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Admiral Sir George Michael Zambellas, GCB, DSC, ADC, DL, FRAeS (born 4 April 1958)[1] is a retired Royal Navy officer. He was the First Sea Lord and Chief of the Naval Staff from April 2013 until he handed over duties to Admiral Sir Philip Jones in April 2016.

Sir George Zambellas
First Sea Lord Admiral Sir George Zambellas KCB DSC ADC MOD 45155508.jpg
Admiral Sir George Zambellas
Born (1958-04-04) 4 April 1958 (age 59)
Swansea, Wales
Allegiance United Kingdom
Service/branch Royal Navy
Years of service 1980–2016
Rank Admiral
Service number C029289H
Commands held First Sea Lord
Fleet Commander
Commander United Kingdom Maritime Forces
HMS Chatham
HMS Argyll
HMS Cattistock
Battles/wars Operation Palliser
Awards Knight Grand Cross of the Order of the Bath
Distinguished Service Cross

In his early career he served as a helicopter pilot with 814 Naval Air Squadron, 829 Naval Air Squadron and then 815 Naval Air Squadron. As captain of HMS Chatham he was deployed as part of Operation Palliser off Sierra Leone, for which he received the Distinguished Service Cross in 2001. He went on to be Fleet Commander and Deputy Chief of Naval Staff in early 2012.

Contents

Early lifeEdit

 
Stowe School where Zambellas was educated

Born in Swansea, Wales the son of a Greek father, Michael George Zambellas and Rosemary Frederique Zambellas (née Lindsay),[2] Zambellas was educated at Shabani Primary School in Southern Rhodesia (now Zimbabwe), and at Stowe School.[1] He studied aeronautical and astronautical engineering at the University of Southampton and graduated in 1980 with a Bachelor of Science (BSc Hons) degree.[3]

Military careerEdit

Zambellas was commissioned as an acting sub-lieutenant in the Royal Navy on 17 September 1980.[4] He was promoted to lieutenant on 16 May 1982[5] and served with 814 Naval Air Squadron, 829 Naval Air Squadron and 815 Naval Air Squadron in his early career.[1]

Zambellas was trained for the naval staff at Greenwich in 1990,[1] and after spending a short time as a corporate planner for the Royal Navy's manpower and training division within the Ministry of Defence, he took command of the mine-sweeper HMS Cattistock in 1991.[1] His next appointment was ashore, as an aviation operations officer in the Fleet Headquarters at Northwood, before being promoted to commander on 30 June 1994.[6] In 1995 he was given command of the frigate HMS Argyll and was deployed on counter-narcotics operations in the Caribbean.[1]

Zambellas served as a corporate planner during the 1997–98 Strategic Defence Review[1] before returning to operational command in 1999 as captain of the frigate HMS Chatham and being deployed as part of Operation Palliser off Sierra Leone for which he received the Distinguished Service Cross in 2001.[7][8] In 2001 he took the Higher Command and Staff Course at Shrivenham before becoming Deputy Flag Officer Sea Training, responsible for training Royal Navy and foreign warships and auxiliaries.[1]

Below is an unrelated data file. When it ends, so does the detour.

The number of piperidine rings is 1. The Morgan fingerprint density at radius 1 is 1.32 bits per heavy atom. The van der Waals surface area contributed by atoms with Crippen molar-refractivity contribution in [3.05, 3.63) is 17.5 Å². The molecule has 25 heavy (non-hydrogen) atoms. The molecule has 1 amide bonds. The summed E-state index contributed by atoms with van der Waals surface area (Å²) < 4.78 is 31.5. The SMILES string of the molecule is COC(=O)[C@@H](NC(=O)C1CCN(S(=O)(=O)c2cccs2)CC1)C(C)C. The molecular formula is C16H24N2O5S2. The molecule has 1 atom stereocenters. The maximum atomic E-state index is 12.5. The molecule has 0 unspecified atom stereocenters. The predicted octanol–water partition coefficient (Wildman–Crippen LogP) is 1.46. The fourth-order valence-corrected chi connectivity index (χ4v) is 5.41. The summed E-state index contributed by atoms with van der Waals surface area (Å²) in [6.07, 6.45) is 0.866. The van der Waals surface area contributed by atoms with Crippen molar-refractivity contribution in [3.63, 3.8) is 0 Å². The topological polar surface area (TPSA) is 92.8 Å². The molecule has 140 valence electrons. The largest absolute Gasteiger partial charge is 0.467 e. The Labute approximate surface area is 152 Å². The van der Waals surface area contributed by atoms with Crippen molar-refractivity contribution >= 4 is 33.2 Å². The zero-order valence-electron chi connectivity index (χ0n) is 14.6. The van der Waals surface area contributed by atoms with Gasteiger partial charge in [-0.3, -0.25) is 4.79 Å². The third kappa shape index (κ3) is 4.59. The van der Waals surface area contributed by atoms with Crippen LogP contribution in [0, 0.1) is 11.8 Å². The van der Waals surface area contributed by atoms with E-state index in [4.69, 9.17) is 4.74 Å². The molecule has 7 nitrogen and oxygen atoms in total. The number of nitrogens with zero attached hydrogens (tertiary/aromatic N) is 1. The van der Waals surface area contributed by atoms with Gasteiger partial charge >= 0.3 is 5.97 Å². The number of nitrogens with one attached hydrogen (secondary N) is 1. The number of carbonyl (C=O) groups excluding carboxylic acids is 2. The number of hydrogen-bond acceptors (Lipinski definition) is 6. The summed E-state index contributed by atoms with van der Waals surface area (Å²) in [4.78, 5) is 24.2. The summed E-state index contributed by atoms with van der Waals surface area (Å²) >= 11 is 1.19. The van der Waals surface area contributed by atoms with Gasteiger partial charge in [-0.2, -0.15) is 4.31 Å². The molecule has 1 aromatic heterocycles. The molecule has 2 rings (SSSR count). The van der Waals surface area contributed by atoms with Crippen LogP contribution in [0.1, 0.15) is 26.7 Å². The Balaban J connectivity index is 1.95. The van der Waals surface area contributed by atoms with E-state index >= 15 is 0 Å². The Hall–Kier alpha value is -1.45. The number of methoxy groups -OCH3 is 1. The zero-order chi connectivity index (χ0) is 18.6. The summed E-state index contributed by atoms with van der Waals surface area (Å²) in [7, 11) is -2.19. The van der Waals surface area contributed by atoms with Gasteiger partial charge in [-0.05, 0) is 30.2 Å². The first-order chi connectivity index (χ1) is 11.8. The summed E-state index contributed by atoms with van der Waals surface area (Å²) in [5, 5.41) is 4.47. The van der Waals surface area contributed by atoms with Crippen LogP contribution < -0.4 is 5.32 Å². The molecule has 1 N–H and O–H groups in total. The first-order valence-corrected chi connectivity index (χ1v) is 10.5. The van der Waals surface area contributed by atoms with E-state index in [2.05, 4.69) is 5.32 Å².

Zambellas speaking at Chatham House in 2012

Promoted to commodore in 2002, Zambellas was appointed to be principal staff officer to the Chief of the Defence staff and served Admiral Boyce and General Walker during the invasion of Iraq and the early days of its fallout.[1] He was given command of the Royal Navy's Amphibious Task Group in January 2005.[1]

Promoted to rear admiral on 29 August 2006[9] and appointed Chief of staff (Transformation),[1] Zambellas was in this role entrusted with "designing and delivering the Fleet's new approach to the generation of maritime capability and support to operations."[10] In 2007, he became Commander United Kingdom Maritime Force,[1] and in October 2008, he became Chief of staff (Operations) at the UK's Permanent Joint Headquarters at Northwood.[1]

Promoted vice admiral in January 2011, Zambellas was appointed Deputy Commander-in-Chief Fleet, Chief of staff to Navy Command Headquarters, and Chief Naval Warfare Officer.[11] He became Commander-in-Chief Fleet in January 2012 and was promoted admiral on 6 January 2013.[12] In April 2012 his role was re-designated Fleet Commander and Deputy Chief of the Naval Service.[13]

Zambellas was appointed Knight Commander of the Order of the Bath (KCB) in the 2012 Birthday Honours[14] and became First Sea Lord and Chief of the Naval staff on 9 April 2013.[15][16] As of 2015, Zambellas was paid a salary of between £180,000 and £184,999 by the department, making him one of the 328 most highly paid people in the British public sector at that time.[17]

On 15 April 2014, Zambellas wrote an op-ed piece in the Daily Telegraph that laid out the case for a "No" vote in the Scottish independence referendum, 2014. He said it would weaken the maritime defence of the UK.[18] Despite this, on 12 November 2014 he was publicly overruled by the UK Defence Secretary after suggesting to a journalist that the contract for Type 26 frigates may not be awarded to Scottish shipyards.[19][20]